“Right now, there is exciting and growing evidence to suggest that the microbiota are associated with some diseases of the brain. However, more work is still needed.” says Dr. Tremlett. “One real challenge will be to prove a causative link.”
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According to new research from Dr. Jacqueline Quandt, published recently in Brain, Behaviour and Immunity, a simple compound shows promise in altering immune responses without eliminating cells and in doing so protects the cells in the nervous system and prevents the underlying neurodegeneration in models of MS.
A new physician-engagement initiative is coming to UBC Hospital and the Djavad Mowafaghian Centre for Brain Health.
The initiative’s goal is to involve physicians working in acute care facilities as true partners in the healthcare decision-making process, and help generate improvements that will make our future BC healthcare system sustainable. Without involving physicians, achieving better patient care, and better community health at the lowest cost possible will remain elusive goals.
On the first floor of the Djavad Mowafaghian Centre for Brain Health, a massive, two decade-long project has been quietly underway for the past three years. The Vancouver Data Collection Site for the Canadian Longitudinal Study on Aging (CLSA) is based here, and Dr. Heather Stewart and her team are returning to the Centre to start the first follow-up after 18 months collecting data at SFU Surrey’s CLSA data collection site.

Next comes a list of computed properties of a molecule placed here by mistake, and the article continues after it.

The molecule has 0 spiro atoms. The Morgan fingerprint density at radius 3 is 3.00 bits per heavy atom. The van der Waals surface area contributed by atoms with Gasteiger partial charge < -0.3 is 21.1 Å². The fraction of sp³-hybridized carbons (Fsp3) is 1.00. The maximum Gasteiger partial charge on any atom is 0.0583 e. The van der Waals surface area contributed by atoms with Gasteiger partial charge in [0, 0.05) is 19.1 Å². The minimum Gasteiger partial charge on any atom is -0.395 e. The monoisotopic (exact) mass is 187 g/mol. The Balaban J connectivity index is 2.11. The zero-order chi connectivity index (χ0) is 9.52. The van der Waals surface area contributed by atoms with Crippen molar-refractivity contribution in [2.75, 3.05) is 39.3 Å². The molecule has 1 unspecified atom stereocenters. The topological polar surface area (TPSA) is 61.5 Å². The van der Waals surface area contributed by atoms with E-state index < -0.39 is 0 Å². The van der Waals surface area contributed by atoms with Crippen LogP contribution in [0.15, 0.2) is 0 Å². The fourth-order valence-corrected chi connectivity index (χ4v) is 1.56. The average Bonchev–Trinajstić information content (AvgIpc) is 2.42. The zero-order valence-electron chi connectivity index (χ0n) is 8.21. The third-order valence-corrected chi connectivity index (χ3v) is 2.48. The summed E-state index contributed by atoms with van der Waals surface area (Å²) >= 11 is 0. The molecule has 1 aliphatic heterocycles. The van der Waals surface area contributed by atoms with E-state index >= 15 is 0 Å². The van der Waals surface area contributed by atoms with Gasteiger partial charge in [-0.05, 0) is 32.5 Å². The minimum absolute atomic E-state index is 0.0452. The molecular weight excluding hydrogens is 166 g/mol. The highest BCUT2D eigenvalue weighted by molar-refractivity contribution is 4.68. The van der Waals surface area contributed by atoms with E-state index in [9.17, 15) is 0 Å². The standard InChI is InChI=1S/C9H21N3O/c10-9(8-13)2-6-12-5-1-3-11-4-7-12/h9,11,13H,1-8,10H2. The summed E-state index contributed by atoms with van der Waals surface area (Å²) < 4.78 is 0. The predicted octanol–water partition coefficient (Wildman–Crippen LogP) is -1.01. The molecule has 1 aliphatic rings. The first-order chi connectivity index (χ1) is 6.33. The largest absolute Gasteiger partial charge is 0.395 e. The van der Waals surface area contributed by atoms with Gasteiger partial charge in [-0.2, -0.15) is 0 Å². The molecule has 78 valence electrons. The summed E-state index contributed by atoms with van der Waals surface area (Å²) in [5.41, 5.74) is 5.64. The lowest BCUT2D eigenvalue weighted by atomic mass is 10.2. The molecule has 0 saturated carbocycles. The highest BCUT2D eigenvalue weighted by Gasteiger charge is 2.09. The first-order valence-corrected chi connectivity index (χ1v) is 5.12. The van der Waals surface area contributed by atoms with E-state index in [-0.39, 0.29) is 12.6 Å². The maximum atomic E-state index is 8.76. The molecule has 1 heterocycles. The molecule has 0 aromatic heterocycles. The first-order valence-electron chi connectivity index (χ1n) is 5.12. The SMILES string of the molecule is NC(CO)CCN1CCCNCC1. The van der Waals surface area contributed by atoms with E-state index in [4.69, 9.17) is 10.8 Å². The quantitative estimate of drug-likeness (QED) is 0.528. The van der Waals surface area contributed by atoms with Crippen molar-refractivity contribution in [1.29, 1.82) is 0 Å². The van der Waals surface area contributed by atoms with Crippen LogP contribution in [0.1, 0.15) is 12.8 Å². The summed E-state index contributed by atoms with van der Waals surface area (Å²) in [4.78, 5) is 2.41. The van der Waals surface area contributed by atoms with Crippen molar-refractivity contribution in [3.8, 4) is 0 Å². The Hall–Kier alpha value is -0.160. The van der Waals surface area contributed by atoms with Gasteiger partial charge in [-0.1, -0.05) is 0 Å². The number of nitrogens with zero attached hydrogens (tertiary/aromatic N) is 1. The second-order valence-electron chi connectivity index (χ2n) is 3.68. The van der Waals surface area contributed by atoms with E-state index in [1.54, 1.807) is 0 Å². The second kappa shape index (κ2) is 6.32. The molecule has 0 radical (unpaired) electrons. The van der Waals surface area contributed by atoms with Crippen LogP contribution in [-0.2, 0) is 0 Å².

New research from MSFHR trainee Jose Wijnands (PI: Dr. Helen Tremlett) fills knowledge gaps and establishes a baseline for understanding infection risk for people with multiple sclerosis (MS) relative to those without MS.
In order to effectively use brain imaging to diagnose diseases, physicians and other healthcare professionals need to know what they are looking at. New guidelines co-authored by MRI scientist and physicist Dr. Alex Rauscher, published recently in Nature Reviews Neurology, may improve the process of diagnosis for multiple sclerosis (MS).
The mutation was found in two Canadian families that had several members diagnosed with a rapidly progressive type of MS, in which a person’s symptoms steadily worsen and for which there is no effective treatment.
For patients with Parkinson disease (PD), cognitive decline can be one of the most debilitating symptoms of the condition. As many as 80 per cent of people with PD experience some form of cognitive impairment, with up to a quarter of patients presenting symptoms of memory loss or impairment at diagnosis.
Bacteria in the guts of children who had recently developed multiple sclerosis (MS) differed from healthy control children, finds new research from Dr. Helen Tremlett and her University of California research colleagues, including co-PI Dr. Emmanuelle Waubant. These differences were suggestive of a pro-inflammatory environment within the gut bacterial community of the children with MS.